AFM reader, “EZ,” sent me an email with a link to this op-ed piece that was recently published in the New York Times. The op-ed piece was about how the bankruptcy process should be easier so that “American families torn apart by the economic upheavals of the last two years…” (Ronald Mann’s words) can move on with their lives.
EZ’s response was quite good:
Good Morning Sir,
I just read your Op-Ed piece in the online NY Times. I disagree with your premise as summarized by your last paragraph.
“Such a bold reshaping of the bankruptcy system would provide Americans immediate respite from crushing debt and the ceaseless emotional and financial pressure that comes with it. Then they could turn their attention to finding new jobs, moving into housing they can afford and caring for their families.”
I believe making it easier to declare bankruptcy would only put more pressure on citizens who are responsible, pay their debts and taxes, and positively contribute to our economy and country. My wife has been in the mortgage business for nearly 30 years and she thinks your idea is wrong headed. She has experienced people, well before the meltdown, who had declared bankruptcy and waited 2 years to purchase another house. Inevitably, when she told them they were purchasing too much home for their income, they would respond by saying that if they couldn’t make the payments, they would declare bankruptcy again. A lot of folks have lost jobs or are experiencing reduced wages through no fault of their own but many more people who used their homes as a bank to pay for vacations and new cars or who bought homes they really couldn’t afford are in trouble by their own volition and irresponsibility. If we make it simple to declare bankruptcy, these people will use it as a financial turnstile to once again live beyond their means at our expense.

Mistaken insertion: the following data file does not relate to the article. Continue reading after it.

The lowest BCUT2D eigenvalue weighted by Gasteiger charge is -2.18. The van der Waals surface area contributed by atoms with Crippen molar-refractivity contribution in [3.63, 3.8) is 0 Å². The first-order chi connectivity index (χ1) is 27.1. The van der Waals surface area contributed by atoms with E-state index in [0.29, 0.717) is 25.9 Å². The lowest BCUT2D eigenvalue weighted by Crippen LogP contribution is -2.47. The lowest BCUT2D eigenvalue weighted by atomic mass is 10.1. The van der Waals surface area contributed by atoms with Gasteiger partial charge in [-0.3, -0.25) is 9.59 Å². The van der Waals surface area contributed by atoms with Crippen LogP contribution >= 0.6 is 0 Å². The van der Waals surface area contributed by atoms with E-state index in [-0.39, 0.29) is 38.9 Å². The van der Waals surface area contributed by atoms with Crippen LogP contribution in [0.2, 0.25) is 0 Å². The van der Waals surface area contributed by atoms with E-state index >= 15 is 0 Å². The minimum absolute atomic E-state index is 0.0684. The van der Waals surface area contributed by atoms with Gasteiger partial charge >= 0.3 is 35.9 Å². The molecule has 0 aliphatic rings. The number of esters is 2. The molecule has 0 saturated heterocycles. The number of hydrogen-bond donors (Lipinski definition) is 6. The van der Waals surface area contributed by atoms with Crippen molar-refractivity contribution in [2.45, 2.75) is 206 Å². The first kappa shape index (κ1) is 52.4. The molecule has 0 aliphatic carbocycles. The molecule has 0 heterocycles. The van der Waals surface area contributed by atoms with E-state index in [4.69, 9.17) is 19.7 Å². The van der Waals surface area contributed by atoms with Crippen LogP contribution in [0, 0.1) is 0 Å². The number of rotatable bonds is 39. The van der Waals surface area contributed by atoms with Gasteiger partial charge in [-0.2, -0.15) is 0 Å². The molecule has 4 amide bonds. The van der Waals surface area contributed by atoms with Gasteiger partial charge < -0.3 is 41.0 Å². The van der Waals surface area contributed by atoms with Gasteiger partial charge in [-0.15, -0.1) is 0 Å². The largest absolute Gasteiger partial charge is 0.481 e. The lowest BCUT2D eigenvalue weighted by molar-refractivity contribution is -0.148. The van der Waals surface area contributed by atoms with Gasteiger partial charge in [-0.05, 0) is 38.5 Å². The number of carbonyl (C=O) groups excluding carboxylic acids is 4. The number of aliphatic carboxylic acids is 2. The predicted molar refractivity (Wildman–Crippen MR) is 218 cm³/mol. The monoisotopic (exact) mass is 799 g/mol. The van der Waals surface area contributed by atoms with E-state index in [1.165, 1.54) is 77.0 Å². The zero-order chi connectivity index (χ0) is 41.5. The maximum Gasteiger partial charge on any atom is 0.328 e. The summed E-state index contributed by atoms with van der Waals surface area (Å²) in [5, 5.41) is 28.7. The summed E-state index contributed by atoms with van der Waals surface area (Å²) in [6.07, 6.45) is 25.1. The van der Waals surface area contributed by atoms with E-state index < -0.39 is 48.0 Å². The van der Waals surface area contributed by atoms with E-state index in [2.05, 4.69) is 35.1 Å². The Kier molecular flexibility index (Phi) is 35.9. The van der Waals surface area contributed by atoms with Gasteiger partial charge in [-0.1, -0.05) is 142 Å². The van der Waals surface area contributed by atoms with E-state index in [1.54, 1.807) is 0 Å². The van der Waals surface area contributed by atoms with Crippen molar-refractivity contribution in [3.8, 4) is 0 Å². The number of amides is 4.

Take a look at the US savings rate over the last 10 years. So many were living paycheck to paycheck, not planning for a financial misstep. Also look at the lifestyles of these same people. New cars, houses they could not afford and vacationing like there was no tomorrow. Too much credit, not enough responsibility. And yes, there are others that share the blame. Congress, banks, regulators, credit ratings companies and overpaid CEO’s. But at the end of the day, it was the consumer who purchased homes, cars and vacations they never could afford.
Why do you think people should not honor their debts and commitments? Who made them buy the house they could not afford? By the way, just because a homeowner is underwater on their mortgage doesn’t mean they cannot afford to keep paying for their home. It just means they cannot use the home as a bank anymore.
I truly do not mind helping people who are in need. But I do mind when someone tries to make me help someone who lived irresponsibly and is now looking for a handout(that includes corporations). Making it easier to declare bankruptcy punishes those of us who lived frugally and responsibly. In this area, I believe my wife has much more experience than you do. So many times she told borrowers they were trying to get a mortgage they could barely afford. Most times she was told that they did not care and if my wife would not do the loan, they would find someone who would. My wife lost a lot of business that way.
First sentence of the second section of the Declaration of Independence: “ We hold these Truths to be self-evident, that all Men are created equal, that they are endowed by their Creator with certain unalienable Rights, that among these are Life, Liberty and the pursuit of Happiness.” It only guarantees the Pursuit of Happiness, not happiness itself.
Have a Great Day!